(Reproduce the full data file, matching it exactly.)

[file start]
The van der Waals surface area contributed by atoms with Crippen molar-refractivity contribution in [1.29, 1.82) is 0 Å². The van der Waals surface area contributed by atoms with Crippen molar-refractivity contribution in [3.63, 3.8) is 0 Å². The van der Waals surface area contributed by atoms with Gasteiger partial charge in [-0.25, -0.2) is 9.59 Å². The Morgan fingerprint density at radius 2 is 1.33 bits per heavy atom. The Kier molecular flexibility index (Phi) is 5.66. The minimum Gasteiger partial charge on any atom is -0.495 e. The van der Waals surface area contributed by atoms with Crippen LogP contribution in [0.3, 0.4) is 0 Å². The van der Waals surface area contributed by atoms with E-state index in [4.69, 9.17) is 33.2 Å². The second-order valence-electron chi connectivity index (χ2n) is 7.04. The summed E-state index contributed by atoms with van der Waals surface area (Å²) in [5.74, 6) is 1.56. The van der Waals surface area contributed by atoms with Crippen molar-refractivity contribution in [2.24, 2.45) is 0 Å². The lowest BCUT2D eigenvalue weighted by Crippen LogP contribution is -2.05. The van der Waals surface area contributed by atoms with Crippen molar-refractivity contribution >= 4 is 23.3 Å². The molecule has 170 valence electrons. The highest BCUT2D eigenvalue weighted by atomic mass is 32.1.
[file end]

The van der Waals surface area contributed by atoms with Crippen molar-refractivity contribution in [1.29, 1.82) is 0 Å². The van der Waals surface area contributed by atoms with Crippen molar-refractivity contribution in [3.63, 3.8) is 0 Å². The van der Waals surface area contributed by atoms with Gasteiger partial charge in [-0.25, -0.2) is 9.59 Å². The Morgan fingerprint density at radius 2 is 1.33 bits per heavy atom. The Kier molecular flexibility index (Phi) is 5.66. The minimum Gasteiger partial charge on any atom is -0.495 e. The van der Waals surface area contributed by atoms with Crippen LogP contribution in [0.3, 0.4) is 0 Å². The van der Waals surface area contributed by atoms with E-state index in [4.69, 9.17) is 33.2 Å². The second-order valence-electron chi connectivity index (χ2n) is 7.04. The summed E-state index contributed by atoms with van der Waals surface area (Å²) in [5.74, 6) is 1.56. The van der Waals surface area contributed by atoms with Crippen molar-refractivity contribution in [2.24, 2.45) is 0 Å². The lowest BCUT2D eigenvalue weighted by Crippen LogP contribution is -2.05. The van der Waals surface area contributed by atoms with Crippen molar-refractivity contribution >= 4 is 23.3 Å². The molecule has 170 valence electrons. The highest BCUT2D eigenvalue weighted by atomic mass is 32.1.